What shall we do with a drunken sailor?

More than four times above the legal alcohol limit, a British cargo ship captain has been fined and suspended.

 
 

booze

Anthony Baker was breath-tested after harbour staff noticed he “smelled of alcohol” while berthing his vessel in Auckland.

The 53-year-old Baker, from Devon in the United Kingdom, subsequently admitted breaching New Zealand’s maritime law – and was fined 3,000 NZ dollars.

“Safety is paramount. If you are over the alcohol limit you will be prosecuted,” said Maritime NZ’s Northern Regional Manager Neil Rowarth.

“A shipping accident can have tragic and widespread consequences. It endangers the crew, seafarers on other ships – and the environment. It can do serious damage to local economies and communities.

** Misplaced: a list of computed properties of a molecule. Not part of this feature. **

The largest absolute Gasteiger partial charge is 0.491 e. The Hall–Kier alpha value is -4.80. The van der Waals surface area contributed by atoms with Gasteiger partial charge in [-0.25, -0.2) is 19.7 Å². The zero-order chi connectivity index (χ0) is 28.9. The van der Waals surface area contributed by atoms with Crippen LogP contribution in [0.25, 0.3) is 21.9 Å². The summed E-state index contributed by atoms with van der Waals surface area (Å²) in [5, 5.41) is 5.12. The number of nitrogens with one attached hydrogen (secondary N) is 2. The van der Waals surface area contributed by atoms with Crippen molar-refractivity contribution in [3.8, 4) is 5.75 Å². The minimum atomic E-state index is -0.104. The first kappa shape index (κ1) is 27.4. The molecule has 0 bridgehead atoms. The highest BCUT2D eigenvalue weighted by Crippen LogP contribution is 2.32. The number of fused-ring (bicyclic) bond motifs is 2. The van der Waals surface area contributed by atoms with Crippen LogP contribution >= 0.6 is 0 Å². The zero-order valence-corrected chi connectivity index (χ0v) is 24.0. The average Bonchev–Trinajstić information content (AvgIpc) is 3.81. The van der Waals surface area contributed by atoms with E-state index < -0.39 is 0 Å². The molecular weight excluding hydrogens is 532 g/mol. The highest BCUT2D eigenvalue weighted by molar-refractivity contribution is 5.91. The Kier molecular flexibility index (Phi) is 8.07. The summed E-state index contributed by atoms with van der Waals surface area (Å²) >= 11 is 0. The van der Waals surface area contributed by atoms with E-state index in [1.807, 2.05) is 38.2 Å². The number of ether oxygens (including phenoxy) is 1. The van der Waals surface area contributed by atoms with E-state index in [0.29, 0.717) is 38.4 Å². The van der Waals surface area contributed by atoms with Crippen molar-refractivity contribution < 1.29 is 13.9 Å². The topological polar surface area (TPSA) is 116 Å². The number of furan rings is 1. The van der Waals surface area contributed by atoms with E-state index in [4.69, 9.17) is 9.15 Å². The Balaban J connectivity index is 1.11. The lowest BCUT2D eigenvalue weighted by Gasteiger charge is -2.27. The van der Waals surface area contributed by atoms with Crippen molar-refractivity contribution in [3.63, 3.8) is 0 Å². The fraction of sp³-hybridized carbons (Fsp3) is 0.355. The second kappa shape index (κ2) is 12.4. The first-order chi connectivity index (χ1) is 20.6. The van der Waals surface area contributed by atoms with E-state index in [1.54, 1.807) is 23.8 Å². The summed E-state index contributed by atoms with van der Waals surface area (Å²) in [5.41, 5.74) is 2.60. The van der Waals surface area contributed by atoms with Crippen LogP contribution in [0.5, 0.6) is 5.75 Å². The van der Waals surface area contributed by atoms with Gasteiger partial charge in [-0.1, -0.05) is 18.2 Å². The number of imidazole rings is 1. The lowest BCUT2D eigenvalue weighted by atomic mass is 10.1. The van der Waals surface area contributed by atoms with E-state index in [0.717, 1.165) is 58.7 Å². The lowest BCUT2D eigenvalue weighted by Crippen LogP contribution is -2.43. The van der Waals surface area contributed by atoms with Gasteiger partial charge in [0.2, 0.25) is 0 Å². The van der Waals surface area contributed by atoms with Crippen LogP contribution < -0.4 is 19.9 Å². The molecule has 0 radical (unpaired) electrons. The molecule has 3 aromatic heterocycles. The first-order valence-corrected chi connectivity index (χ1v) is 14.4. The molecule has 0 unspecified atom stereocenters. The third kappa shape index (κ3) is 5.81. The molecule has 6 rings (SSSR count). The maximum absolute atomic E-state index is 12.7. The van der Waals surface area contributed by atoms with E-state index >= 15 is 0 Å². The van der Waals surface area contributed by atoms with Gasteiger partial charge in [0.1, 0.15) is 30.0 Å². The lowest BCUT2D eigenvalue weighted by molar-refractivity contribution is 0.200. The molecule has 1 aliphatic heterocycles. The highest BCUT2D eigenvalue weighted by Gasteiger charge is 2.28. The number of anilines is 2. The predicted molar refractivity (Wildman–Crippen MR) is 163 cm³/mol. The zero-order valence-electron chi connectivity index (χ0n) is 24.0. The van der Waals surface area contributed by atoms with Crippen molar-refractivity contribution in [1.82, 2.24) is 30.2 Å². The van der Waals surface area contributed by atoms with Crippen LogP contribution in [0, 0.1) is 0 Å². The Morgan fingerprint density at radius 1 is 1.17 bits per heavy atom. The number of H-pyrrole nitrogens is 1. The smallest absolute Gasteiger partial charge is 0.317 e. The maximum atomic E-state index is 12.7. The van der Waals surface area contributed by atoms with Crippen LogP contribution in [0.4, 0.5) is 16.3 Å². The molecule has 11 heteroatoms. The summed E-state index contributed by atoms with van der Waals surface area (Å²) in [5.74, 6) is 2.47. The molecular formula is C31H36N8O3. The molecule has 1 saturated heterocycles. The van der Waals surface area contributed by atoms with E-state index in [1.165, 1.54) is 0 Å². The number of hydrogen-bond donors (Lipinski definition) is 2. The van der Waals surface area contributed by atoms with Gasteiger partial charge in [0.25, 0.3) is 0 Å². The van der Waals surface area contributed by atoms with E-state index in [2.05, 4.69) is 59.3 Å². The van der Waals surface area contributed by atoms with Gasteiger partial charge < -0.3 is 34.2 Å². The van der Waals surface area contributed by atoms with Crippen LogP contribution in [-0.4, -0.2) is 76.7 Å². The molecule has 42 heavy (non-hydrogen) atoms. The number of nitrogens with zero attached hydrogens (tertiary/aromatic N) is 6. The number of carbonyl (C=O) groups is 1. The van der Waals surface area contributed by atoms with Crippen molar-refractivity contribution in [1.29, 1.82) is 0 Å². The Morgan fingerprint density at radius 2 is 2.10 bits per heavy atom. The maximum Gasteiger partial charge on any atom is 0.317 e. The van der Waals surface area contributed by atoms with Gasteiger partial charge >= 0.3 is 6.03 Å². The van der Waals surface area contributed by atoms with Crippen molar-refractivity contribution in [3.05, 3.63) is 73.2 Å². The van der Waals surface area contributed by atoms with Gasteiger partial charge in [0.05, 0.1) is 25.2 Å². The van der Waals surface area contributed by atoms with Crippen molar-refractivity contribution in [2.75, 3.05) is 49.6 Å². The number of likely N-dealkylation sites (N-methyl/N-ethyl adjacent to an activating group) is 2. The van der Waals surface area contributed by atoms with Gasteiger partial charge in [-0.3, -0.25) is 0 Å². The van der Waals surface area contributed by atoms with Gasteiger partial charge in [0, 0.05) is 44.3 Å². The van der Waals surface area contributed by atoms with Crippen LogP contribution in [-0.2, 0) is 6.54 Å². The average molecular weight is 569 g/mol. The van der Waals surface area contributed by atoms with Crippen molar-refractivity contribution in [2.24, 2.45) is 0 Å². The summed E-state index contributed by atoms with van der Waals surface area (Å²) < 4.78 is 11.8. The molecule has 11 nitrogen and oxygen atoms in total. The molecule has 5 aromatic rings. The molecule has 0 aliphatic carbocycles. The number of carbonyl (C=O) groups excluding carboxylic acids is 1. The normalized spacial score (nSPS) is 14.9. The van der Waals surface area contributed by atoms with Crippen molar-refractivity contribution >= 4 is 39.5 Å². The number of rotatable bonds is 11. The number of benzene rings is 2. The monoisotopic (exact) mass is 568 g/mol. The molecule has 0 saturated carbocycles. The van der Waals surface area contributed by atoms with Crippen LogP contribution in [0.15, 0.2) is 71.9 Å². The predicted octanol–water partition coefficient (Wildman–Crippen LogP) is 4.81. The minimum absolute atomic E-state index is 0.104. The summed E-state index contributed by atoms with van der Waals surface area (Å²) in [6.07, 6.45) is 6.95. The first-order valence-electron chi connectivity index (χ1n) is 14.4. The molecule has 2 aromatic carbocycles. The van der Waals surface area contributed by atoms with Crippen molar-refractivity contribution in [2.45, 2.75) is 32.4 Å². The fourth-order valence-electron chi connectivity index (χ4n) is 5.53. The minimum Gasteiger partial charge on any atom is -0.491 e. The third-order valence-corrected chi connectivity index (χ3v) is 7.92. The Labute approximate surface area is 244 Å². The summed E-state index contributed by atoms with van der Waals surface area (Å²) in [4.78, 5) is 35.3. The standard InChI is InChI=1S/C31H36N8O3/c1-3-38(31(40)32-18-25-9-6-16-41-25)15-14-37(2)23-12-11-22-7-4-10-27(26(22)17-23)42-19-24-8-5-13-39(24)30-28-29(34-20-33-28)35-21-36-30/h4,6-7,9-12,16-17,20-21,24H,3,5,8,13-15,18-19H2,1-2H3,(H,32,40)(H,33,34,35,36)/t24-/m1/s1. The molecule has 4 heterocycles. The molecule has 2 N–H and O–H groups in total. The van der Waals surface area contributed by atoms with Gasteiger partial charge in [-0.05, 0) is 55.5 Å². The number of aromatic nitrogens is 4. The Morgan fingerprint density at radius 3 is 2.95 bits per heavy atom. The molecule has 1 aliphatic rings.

“Alcohol impairs judgement – and increases the risk of accidents. Where we find seafarers over the limit, we will take action.”

Baker was not on duty when the 200-metre boat, Shansi, was due to berth, but was called to the bridge amid engine and anchor problems.

He has since been suspended by his employer, having registered 1,345 micrograms of alcohol per litre of breath. The New Zealand limit is 250.

In 2005, Baker was treated for post-traumatic stress disorder.

 
 

 

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